May 13, 2011, noonView more articles
Einstein's theory of relativity was first put forward in 1916 and was continually discussed throughout his lifetime. In contrast to Newton's ideas on gravity in which space and time were fixed, Einstein thought that celestial bodies would cause a warp in ‘space-time’ and that gravity itself is a result of these bodies moving in a curved space-time. However, the movement would be so small, that Einstein himself did not think that it could be shown in any experiment. NASA has now released research that shows this movement of gravity caused by celestial bodies is in fact about the width of a human hair.
95 years on from Einstein's initial proposal on gravity, NASA has just revealed the results of its current mission, ‘The Relativity Mission’, which was designed to prove two of Einstein's key theories of relativity. Launched in 2004 the mission used Gravity Probe B to measure shifts with ultra-precise gyroscopes spinning in orbit 400 miles away from earth whilst a ‘startracker’ focused on a single star, IM Pegasi.
The movement that was measured in the gyroscopes has proven Einstein's ideas on the impact of gravity from orbiting bodies, including the planet Earth, and even proving later theories on how much space and time they pull with them whilst they move! One of the Professors from Stanford university involved in the project described the effect as if “the Earth as if it were immersed in honey. As the planet rotates, the honey around it would swirl, and it's the same with space and time.”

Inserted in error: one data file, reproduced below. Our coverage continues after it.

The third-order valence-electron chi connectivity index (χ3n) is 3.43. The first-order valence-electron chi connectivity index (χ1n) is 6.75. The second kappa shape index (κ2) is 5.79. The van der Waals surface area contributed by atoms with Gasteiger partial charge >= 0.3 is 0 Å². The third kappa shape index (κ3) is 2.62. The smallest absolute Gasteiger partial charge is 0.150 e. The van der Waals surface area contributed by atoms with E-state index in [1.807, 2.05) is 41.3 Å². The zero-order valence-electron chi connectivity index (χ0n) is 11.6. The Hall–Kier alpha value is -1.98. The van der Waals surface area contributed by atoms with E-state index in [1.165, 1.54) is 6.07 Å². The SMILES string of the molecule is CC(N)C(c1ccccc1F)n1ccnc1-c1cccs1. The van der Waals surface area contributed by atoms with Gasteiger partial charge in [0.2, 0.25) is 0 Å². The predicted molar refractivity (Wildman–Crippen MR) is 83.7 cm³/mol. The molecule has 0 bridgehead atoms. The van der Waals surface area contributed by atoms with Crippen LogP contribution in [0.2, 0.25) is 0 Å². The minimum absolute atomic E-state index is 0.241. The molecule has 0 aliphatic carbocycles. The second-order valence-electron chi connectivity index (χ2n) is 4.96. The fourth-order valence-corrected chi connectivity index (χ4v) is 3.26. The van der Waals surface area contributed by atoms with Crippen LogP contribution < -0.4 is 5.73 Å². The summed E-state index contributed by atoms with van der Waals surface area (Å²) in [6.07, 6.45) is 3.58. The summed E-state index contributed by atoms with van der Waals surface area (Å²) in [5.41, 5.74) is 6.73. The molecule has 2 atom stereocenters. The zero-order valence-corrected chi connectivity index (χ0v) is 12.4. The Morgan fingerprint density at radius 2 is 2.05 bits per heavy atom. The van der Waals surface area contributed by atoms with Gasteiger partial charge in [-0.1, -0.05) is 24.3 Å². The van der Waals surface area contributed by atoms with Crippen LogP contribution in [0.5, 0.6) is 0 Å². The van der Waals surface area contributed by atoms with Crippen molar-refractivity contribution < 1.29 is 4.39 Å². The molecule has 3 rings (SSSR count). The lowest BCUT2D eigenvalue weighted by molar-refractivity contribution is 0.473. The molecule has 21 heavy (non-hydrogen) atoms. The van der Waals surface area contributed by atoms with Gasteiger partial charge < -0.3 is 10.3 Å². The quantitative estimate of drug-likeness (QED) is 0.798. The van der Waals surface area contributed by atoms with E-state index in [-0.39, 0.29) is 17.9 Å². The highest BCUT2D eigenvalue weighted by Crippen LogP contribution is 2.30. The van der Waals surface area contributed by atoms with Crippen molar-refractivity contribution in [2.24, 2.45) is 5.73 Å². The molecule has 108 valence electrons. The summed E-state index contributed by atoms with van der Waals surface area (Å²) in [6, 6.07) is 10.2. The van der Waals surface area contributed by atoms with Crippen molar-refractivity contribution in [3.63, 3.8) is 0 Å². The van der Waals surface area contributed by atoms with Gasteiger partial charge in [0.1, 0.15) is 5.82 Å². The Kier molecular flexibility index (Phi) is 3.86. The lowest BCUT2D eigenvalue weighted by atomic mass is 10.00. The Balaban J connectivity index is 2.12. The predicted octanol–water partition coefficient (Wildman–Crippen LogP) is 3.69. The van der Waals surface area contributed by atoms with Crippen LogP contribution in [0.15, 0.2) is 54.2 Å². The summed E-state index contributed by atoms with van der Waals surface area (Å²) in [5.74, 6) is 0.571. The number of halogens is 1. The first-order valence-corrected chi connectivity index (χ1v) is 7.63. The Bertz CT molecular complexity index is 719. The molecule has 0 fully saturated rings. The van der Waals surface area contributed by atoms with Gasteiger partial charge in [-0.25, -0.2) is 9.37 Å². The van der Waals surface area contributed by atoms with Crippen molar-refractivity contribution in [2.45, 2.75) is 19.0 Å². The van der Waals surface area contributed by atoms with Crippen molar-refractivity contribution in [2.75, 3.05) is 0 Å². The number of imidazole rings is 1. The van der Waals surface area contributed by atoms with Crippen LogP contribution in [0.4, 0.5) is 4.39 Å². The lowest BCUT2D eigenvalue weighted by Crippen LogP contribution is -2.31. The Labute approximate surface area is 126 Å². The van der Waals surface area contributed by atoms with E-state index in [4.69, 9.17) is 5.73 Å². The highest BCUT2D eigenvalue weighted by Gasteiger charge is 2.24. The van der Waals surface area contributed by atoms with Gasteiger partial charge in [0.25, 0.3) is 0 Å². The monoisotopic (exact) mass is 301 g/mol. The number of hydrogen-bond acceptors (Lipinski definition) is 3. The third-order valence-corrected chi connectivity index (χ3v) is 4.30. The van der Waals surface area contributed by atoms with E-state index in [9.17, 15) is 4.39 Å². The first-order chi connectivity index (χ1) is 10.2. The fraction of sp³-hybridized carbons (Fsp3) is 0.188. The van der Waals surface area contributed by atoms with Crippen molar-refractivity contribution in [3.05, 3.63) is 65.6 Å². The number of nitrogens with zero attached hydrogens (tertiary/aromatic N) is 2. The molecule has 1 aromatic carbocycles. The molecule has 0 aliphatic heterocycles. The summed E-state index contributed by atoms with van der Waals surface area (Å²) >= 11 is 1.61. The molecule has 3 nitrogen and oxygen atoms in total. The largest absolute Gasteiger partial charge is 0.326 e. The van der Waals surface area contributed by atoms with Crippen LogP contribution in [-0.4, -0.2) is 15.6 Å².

The ‘simple’ experiment has been planned since 1964 but the hugely accurate gyroscopes, telescope and satellite used were launched in 2004. The results were beginning to return to be analysed in 2007, and the satellite was decommissioned in December 2010. The ping-pong ball sized rotors used in the gyroscopes took ten years to develop and are now recorded in the Guinness Book of Records as the roundest man-made objects in the world. Scientists both inside and outside the project are now discussing the impact of the discovery and the technology developed to carry it out as having a lasting impact on the whole of astrophysics. One contributor has suggested that it could even help with measuring quasars, the enormously powerful distant galaxies that have super-massive black holes at their centre.